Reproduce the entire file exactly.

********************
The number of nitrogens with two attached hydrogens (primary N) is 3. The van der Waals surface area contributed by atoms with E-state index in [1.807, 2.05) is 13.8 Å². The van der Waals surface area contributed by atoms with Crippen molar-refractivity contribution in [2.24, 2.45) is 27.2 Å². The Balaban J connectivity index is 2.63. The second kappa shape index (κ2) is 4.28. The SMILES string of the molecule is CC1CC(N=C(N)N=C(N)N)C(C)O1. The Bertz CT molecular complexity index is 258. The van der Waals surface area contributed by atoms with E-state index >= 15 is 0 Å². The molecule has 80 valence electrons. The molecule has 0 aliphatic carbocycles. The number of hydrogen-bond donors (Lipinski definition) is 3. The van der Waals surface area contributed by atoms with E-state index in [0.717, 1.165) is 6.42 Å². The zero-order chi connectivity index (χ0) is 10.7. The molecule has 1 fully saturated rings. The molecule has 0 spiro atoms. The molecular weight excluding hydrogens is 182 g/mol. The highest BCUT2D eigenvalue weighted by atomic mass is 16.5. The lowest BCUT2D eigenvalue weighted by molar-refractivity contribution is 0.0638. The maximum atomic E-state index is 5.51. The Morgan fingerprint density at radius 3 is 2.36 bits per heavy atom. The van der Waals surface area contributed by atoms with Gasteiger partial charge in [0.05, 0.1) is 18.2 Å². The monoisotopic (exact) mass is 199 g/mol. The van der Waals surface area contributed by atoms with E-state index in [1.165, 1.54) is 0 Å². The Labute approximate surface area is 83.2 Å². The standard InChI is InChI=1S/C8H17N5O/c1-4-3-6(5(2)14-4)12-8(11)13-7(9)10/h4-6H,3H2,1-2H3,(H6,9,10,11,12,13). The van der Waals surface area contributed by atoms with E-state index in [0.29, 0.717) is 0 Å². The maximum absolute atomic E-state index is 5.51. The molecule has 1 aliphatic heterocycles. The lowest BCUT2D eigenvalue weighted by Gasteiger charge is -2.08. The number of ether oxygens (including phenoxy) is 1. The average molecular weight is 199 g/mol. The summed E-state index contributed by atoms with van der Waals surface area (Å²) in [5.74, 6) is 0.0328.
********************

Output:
The number of nitrogens with two attached hydrogens (primary N) is 3. The van der Waals surface area contributed by atoms with E-state index in [1.807, 2.05) is 13.8 Å². The van der Waals surface area contributed by atoms with Crippen molar-refractivity contribution in [2.24, 2.45) is 27.2 Å². The Balaban J connectivity index is 2.63. The second kappa shape index (κ2) is 4.28. The SMILES string of the molecule is CC1CC(N=C(N)N=C(N)N)C(C)O1. The Bertz CT molecular complexity index is 258. The van der Waals surface area contributed by atoms with E-state index >= 15 is 0 Å². The molecule has 80 valence electrons. The molecule has 0 aliphatic carbocycles. The number of hydrogen-bond donors (Lipinski definition) is 3. The van der Waals surface area contributed by atoms with E-state index in [0.717, 1.165) is 6.42 Å². The zero-order chi connectivity index (χ0) is 10.7. The molecule has 1 fully saturated rings. The molecule has 0 spiro atoms. The molecular weight excluding hydrogens is 182 g/mol. The highest BCUT2D eigenvalue weighted by atomic mass is 16.5. The lowest BCUT2D eigenvalue weighted by molar-refractivity contribution is 0.0638. The maximum atomic E-state index is 5.51. The Morgan fingerprint density at radius 3 is 2.36 bits per heavy atom. The van der Waals surface area contributed by atoms with Gasteiger partial charge in [0.05, 0.1) is 18.2 Å². The monoisotopic (exact) mass is 199 g/mol. The van der Waals surface area contributed by atoms with E-state index in [1.165, 1.54) is 0 Å². The Labute approximate surface area is 83.2 Å². The standard InChI is InChI=1S/C8H17N5O/c1-4-3-6(5(2)14-4)12-8(11)13-7(9)10/h4-6H,3H2,1-2H3,(H6,9,10,11,12,13). The van der Waals surface area contributed by atoms with E-state index in [0.29, 0.717) is 0 Å². The maximum absolute atomic E-state index is 5.51. The molecule has 1 aliphatic heterocycles. The lowest BCUT2D eigenvalue weighted by Gasteiger charge is -2.08. The number of ether oxygens (including phenoxy) is 1. The average molecular weight is 199 g/mol. The summed E-state index contributed by atoms with van der Waals surface area (Å²) in [5.74, 6) is 0.0328.